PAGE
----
The Beatles went through several names before landing on the one that would grant them iconic status. From the Black Jacks to the Quarry Men, several versions of the name came before the band. So, why The Beatles? Why name a band after a much-despised little creature? While its origins are much argued about among Beatles fans, the theories have led to the same result: The Beatles were just feeling “pun-ny.”
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The Theories Behind the Band Name
While there are many theories about the name’s origins, it has been widely accepted that the name came from Lennon’s first wife, Cynthia. She claimed the band had come up with the name during a drunken “brainstorming session,” inspired by Buddy Holly’s band The Crickets. Former member Stuart Sutcliffe is then to have thought of the name The Beatles.
However, good band lore wouldn’t be complete without multiple theories to fight over. According to The Beatles’ publicist, Derek Taylor, the name came from the 1953 movie “The Wild One,” starring Marlon Brando. Taylor’s memoir details that Brando’s character referred to his leather-jacket-donning gang as “young beetles.” And the rest is history. While tempting enough of a theory, it is not completely foolproof. “The Wild One” was banned in the U.K. until 1967, so it’s unlikely that the band saw it in the early ‘60s when the band name solidified.
Even with all of the theories, The Beatles themselves were often cryptic when asked about the name. When asked about this in an early interview, Lennon said, “I just thought of it.” Real specific, John.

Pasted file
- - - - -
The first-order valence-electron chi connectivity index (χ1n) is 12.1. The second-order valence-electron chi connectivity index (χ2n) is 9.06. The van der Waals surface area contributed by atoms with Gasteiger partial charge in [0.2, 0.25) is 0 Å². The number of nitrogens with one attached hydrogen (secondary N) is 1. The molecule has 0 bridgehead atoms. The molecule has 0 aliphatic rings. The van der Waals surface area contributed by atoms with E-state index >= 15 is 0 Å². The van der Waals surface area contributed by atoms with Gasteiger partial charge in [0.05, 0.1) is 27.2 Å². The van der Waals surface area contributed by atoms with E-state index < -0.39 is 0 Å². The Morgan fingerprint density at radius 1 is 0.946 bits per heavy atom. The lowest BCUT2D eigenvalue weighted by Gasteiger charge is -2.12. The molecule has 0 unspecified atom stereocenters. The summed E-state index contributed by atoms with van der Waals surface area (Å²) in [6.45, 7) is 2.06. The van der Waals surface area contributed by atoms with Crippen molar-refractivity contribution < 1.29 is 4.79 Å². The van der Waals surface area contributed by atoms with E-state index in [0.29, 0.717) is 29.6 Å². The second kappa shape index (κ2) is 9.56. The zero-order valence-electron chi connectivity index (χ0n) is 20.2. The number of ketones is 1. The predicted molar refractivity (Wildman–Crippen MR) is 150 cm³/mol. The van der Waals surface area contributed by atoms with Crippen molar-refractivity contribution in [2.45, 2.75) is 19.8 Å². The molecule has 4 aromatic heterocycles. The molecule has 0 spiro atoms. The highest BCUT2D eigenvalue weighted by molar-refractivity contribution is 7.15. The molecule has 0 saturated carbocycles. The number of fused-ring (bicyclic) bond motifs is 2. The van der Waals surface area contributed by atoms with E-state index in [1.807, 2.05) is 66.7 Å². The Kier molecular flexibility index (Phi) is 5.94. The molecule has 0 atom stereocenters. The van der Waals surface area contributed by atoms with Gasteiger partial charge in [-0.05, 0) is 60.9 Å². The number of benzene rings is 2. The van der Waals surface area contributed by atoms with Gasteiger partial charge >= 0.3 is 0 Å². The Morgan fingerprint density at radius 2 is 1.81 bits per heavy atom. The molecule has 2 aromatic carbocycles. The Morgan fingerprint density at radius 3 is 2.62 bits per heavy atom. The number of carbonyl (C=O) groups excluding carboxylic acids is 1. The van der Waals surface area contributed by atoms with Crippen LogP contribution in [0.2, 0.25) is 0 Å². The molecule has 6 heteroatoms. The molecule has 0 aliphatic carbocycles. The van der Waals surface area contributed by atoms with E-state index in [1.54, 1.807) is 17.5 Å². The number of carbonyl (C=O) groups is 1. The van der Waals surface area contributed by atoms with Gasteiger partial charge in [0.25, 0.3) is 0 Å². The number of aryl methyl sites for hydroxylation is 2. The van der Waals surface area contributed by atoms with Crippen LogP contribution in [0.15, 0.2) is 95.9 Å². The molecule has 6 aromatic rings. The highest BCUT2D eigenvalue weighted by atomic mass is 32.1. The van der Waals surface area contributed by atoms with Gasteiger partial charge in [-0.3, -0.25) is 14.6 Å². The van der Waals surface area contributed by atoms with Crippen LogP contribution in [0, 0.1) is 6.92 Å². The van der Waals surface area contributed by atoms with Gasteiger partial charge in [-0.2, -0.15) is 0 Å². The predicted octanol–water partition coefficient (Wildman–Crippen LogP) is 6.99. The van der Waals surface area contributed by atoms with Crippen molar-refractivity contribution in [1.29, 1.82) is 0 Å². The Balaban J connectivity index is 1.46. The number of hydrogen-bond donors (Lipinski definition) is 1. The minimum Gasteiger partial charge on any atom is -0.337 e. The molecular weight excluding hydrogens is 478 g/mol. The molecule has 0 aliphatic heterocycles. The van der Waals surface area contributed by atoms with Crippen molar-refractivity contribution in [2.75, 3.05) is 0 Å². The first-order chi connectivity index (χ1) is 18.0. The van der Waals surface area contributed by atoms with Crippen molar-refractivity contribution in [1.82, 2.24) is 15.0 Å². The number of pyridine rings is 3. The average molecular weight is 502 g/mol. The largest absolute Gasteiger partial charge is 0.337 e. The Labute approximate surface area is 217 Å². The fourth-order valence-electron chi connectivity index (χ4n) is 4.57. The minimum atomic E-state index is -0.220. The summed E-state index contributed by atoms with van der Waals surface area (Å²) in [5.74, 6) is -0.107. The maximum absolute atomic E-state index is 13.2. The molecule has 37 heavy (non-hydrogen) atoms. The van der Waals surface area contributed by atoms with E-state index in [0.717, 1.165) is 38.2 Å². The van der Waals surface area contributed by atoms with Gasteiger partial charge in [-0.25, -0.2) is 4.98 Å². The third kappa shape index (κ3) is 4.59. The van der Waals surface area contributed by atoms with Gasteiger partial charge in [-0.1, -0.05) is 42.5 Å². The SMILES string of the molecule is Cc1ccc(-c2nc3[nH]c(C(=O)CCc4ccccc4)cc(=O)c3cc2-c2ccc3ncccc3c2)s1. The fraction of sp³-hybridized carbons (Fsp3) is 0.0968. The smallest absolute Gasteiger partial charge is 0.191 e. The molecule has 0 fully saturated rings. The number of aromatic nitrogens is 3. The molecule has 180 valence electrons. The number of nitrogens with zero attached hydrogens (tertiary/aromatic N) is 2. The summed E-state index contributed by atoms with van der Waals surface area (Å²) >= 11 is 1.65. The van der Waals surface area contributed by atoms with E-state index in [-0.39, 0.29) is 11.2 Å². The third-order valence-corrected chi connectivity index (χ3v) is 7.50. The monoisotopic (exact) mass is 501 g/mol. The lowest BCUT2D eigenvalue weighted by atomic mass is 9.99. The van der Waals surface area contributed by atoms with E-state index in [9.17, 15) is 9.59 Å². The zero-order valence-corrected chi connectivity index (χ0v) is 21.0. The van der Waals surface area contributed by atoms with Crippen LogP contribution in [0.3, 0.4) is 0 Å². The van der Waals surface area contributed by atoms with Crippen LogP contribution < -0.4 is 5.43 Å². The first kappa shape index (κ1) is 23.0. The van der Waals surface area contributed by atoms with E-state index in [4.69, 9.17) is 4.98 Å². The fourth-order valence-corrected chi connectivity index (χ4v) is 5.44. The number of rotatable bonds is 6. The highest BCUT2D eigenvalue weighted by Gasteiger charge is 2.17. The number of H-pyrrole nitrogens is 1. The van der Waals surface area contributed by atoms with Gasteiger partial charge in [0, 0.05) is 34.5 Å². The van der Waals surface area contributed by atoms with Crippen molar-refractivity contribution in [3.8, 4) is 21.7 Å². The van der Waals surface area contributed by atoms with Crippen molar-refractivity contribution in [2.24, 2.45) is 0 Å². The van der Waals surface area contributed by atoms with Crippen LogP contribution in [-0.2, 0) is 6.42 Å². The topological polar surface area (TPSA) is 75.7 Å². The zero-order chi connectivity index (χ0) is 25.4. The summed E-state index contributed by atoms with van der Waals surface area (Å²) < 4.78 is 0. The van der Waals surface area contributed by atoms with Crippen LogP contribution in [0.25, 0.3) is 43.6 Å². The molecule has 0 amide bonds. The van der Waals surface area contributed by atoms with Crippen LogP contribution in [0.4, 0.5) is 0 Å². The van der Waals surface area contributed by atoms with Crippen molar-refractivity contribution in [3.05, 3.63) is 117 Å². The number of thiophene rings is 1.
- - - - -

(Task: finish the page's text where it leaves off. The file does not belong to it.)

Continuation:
However, Dave Persails, writer of The Beatles Anthology, “The Long and Winding Road,” discovered another response from Lennon. Giving another run-around answer, Lennon said the name came to him in a vision.
“A man appeared on a flaming pie and said unto them ‘From this day on you are Beatles with an A,’” Lennon said.
A Pun-ny Bunch
A lot of the theories and run-around responses, however, lead to the same result. Whether drawing inspiration from Buddy Holly’s band, movie characters, or a weird dream, the group made several statements about the band’s name spelling. It was just a joke.
Radio personality Jim Steck of Los Angeles radio station KRLA 1110 interviewed the band during their 1964 American tour. In a special titled “Hear the Beatles Tell All,” Steck interviewed all of the members and Lennon separately for a promotional edition to their catalog.
When asked, yet again, about the band name’s origins, Lennon said the spelling was deliberate. They successfully found the bug-related name they had been looking for, but how did they make it different? By making the name the biggest pun ever.
“It was beat and beetles and when you said it, people thought of crawly things, and when you read it, it was beat music,” Lennon said.
With Lennon’s history of humorous answers, who’s to say where the iconic band’s origins truly came from.
Do you believe the theories? Let us know and comment below.
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